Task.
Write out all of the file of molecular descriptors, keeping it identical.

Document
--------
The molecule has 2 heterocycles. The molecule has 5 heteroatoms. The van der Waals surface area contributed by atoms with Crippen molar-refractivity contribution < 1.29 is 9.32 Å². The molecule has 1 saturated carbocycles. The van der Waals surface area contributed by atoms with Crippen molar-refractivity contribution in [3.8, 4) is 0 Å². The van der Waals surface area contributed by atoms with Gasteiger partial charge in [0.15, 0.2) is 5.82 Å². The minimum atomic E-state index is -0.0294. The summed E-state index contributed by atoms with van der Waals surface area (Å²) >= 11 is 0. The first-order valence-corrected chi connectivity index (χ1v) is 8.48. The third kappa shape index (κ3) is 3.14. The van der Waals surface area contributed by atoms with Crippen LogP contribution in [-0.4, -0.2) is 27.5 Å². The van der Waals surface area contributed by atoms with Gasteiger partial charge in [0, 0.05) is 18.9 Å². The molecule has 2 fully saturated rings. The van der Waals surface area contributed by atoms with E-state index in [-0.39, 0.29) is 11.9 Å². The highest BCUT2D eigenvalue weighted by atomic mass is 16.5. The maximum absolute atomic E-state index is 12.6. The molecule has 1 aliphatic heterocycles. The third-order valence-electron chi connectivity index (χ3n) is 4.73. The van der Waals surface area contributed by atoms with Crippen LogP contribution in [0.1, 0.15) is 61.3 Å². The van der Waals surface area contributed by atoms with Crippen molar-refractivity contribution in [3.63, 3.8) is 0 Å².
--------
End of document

The molecule has 2 heterocycles. The molecule has 5 heteroatoms. The van der Waals surface area contributed by atoms with Crippen molar-refractivity contribution < 1.29 is 9.32 Å². The molecule has 1 saturated carbocycles. The van der Waals surface area contributed by atoms with Crippen molar-refractivity contribution in [3.8, 4) is 0 Å². The van der Waals surface area contributed by atoms with Gasteiger partial charge in [0.15, 0.2) is 5.82 Å². The minimum atomic E-state index is -0.0294. The summed E-state index contributed by atoms with van der Waals surface area (Å²) >= 11 is 0. The first-order valence-corrected chi connectivity index (χ1v) is 8.48. The third kappa shape index (κ3) is 3.14. The van der Waals surface area contributed by atoms with Crippen LogP contribution in [-0.4, -0.2) is 27.5 Å². The van der Waals surface area contributed by atoms with Gasteiger partial charge in [0, 0.05) is 18.9 Å². The molecule has 2 fully saturated rings. The van der Waals surface area contributed by atoms with E-state index in [-0.39, 0.29) is 11.9 Å². The highest BCUT2D eigenvalue weighted by atomic mass is 16.5. The maximum absolute atomic E-state index is 12.6. The molecule has 1 aliphatic heterocycles. The third-order valence-electron chi connectivity index (χ3n) is 4.73. The van der Waals surface area contributed by atoms with Crippen LogP contribution in [0.1, 0.15) is 61.3 Å². The van der Waals surface area contributed by atoms with Crippen molar-refractivity contribution in [3.63, 3.8) is 0 Å².